So I created a model which classifies emails into different categories, just like a spam filter. I deployed the model as a webservice, no problem with that but I can’t get my head around how I would use it to predicht the output category of a new email. How do I preprocess the new email (subject and message body) to match the input format of the model/webservice ? The model I trained has about 1000 features, corresponding to the 1000 most frequent words in the training dataset. Do I vectorize the new email ? Do I just search for the features/words in the new email ? There is something obvious I’m missing, I think.

I used python, sklearn and pandas/numpy to preprocess and train the model

  • $\begingroup$ From a ML perspective, there is no difference between applying a model in production and applying a model to a test set (unseen instances). This implies that any preprocessing should have been included in the design of the model from the start. Maybe that's the issue? $\endgroup$ – Erwan Jun 6 '20 at 18:49

So, from what I have gathered, you are asking how to preprocess the new (I suppose unobserved) emails, which do not appear in the training set. In that case, you should convert your email text into 1000-dimensional vector, where each value corresponds to a particular feature value.

I am going to go with the basis that you are simply counting the number of times any of the most frequent 1000 words occur in a new email (let's call it $x^{(1)}_{test}$).

To convert the email into a vector form, here is one way of doing it:

import pandas as pd
import numpy as np

words = ["blah", "tea", "tetra", "pak"]

def vectorise_email(words, e_mail):

    """Vectorise email to a vector of word counts based on a list of words.

    :param words: (List of Strings) List of frequent words in training set
    :param e_mail: (String) E-mail string

    :return word_counts: (Numpy Array) containing counts of words based on words list.

    e_mail = pd.DataFrame(e_mail.split())

    e_mail = e_mail[e_mail[0].isin(words)][0].value_counts()
    word_counts = np.zeros(len(words))

    for w_idx, word in enumerate(words):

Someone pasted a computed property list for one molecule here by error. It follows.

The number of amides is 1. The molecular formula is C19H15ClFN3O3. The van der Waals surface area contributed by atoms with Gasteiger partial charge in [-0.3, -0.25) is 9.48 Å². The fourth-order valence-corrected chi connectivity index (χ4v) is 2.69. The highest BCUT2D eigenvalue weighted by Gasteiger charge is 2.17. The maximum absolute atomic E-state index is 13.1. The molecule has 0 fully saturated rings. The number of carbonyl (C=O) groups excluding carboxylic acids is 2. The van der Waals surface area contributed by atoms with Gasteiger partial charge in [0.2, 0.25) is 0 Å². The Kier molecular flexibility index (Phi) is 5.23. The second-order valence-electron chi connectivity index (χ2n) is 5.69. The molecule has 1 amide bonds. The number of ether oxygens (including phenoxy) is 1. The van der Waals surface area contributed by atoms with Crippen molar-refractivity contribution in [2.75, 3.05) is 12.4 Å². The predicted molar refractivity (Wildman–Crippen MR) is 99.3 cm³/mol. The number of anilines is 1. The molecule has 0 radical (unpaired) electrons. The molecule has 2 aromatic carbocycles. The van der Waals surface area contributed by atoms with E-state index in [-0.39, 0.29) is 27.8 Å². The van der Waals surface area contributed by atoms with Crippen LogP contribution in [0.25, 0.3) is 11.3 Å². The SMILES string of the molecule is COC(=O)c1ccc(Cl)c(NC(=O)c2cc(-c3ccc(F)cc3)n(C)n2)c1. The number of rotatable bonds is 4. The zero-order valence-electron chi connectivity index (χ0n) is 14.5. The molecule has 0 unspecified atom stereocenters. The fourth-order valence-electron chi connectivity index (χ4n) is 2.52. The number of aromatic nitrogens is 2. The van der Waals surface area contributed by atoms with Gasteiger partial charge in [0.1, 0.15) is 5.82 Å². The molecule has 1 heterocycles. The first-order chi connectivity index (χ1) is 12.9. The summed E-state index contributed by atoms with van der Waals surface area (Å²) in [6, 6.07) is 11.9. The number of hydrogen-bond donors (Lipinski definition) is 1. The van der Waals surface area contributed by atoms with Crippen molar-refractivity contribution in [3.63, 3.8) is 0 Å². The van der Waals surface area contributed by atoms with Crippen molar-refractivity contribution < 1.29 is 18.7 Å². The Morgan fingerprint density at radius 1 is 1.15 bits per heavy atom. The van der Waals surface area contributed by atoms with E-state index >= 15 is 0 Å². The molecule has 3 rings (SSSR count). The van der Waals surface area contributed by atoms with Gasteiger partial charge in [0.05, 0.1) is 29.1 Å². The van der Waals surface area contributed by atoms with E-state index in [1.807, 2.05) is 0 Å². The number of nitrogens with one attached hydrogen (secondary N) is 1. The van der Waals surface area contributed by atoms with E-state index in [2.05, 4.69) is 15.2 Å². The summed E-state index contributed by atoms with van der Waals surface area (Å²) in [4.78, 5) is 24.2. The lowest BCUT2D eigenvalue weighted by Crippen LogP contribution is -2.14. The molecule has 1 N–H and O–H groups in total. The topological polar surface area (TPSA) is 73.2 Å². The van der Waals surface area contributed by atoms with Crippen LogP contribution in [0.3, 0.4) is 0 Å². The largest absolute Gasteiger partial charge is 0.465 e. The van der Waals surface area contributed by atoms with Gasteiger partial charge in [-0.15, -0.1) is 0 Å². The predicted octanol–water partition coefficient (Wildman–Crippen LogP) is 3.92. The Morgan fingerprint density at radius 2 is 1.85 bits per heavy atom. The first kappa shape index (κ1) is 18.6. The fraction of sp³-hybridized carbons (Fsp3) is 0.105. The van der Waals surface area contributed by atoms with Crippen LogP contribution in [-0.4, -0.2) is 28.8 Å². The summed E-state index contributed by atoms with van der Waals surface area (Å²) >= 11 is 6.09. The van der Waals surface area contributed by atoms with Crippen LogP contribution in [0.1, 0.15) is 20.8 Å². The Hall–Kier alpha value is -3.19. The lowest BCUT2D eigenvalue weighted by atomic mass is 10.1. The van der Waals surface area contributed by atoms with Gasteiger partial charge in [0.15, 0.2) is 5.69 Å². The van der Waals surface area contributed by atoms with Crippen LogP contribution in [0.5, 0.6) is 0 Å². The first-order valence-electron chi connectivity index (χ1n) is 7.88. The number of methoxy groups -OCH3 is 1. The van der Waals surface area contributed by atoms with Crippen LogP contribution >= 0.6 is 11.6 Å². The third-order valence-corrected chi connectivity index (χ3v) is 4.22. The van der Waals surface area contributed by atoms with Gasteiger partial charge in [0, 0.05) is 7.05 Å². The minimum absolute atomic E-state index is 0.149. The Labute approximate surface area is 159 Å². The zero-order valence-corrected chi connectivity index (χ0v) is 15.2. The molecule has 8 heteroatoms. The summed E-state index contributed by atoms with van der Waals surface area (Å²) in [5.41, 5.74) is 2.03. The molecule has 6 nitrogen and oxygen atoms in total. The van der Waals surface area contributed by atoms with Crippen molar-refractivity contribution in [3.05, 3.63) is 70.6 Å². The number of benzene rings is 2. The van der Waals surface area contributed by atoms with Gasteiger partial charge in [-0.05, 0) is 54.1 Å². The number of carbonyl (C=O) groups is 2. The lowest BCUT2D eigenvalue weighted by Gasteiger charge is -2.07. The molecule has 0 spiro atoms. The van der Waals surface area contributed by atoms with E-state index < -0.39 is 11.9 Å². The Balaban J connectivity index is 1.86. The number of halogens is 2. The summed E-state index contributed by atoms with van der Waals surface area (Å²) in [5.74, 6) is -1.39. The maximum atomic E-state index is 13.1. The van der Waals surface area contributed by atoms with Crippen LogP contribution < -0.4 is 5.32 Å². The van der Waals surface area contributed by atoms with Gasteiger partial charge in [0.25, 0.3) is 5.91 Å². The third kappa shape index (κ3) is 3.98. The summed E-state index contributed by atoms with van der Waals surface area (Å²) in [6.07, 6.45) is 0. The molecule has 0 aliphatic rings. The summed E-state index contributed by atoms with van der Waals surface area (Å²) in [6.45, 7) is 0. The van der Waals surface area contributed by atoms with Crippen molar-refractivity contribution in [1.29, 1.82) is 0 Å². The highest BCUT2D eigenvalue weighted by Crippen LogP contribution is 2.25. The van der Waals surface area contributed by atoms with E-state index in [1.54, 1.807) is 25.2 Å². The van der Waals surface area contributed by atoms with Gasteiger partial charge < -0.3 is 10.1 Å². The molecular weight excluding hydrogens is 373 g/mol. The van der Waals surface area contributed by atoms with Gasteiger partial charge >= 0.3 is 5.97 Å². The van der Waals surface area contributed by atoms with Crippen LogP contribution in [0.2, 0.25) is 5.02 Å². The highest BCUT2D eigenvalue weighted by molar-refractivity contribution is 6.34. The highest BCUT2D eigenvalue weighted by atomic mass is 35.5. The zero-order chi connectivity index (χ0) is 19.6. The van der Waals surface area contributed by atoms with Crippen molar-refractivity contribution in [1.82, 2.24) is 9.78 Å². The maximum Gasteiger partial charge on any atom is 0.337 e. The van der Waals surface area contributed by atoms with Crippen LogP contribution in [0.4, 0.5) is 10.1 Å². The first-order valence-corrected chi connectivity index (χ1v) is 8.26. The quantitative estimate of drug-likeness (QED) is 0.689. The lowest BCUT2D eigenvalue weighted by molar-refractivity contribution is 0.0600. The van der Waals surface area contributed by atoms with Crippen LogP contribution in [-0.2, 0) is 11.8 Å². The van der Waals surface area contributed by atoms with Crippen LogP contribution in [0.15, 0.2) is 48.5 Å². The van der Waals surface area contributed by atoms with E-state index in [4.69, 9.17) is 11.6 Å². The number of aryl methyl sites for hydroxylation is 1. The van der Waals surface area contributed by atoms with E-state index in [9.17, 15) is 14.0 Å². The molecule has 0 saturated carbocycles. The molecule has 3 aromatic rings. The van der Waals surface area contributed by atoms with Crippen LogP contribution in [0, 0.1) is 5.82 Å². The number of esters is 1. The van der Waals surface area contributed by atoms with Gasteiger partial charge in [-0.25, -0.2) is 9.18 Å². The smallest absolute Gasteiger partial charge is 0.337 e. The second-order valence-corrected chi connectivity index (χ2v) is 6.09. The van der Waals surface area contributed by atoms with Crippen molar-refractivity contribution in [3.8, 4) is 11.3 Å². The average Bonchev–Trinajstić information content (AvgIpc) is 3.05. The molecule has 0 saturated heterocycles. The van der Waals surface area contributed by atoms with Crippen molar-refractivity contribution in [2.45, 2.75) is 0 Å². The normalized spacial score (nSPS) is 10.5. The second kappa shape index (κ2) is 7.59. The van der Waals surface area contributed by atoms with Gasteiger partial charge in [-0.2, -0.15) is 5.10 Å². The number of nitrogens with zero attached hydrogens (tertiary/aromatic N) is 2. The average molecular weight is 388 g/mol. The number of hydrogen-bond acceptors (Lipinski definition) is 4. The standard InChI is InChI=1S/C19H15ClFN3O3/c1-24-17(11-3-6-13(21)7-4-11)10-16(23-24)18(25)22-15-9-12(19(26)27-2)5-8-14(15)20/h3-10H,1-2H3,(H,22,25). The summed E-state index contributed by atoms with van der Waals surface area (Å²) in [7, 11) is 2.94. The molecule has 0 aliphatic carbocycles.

word_counts[w_idx] = e_mail.at[word]

    return word_counts

print(vectorise_email(words, "this is a blah tetra pak tea tea blah blahh"))

Here we firstly tokenise sentences into words (I used the standard string split method, but you could use nltk's tokenise methods [https://www.nltk.org/api/nltk.tokenize.html]). Then we convert this list into a pandas DataFrame to use the value_counts method (Ref: https://stackoverflow.com/questions/22391433/count-the-frequency-that-a-value-occurs-in-a-dataframe-column) to get the word counts for those words which appear in the word list. We then complete the vectorisation process by mapping these counts into a Numpy Array where each element in the array corresponds to a particular word count in the input e-mail.

Hope that helps

  • $\begingroup$ Thanks for the reply, it really helps, but I feel I'm overlooking something. It's seems like a fairly standard problem, right ? How to use a NLP model in production and classify new items. Seeing emai/text classifiers are failry well documented in literature, there must be some standardized way of using such classifiers as a service and correctly processing incoming emails.But anyway, greatly appreciate your help, brings me alot closer. $\endgroup$ – mmwindel Jun 6 '20 at 13:49

For any data science project when put into production. One has to follow the same preprocessing techniques used before training in production & testing. There is no difference in techniques while performing prediction in testing/production.

Let's assume you have used this function in preprocessing same can be used in production also as it is just before sending data to the model.

def preprocessing(text):
    text = text.split()
    text = remove_stop_words(text)
    return text

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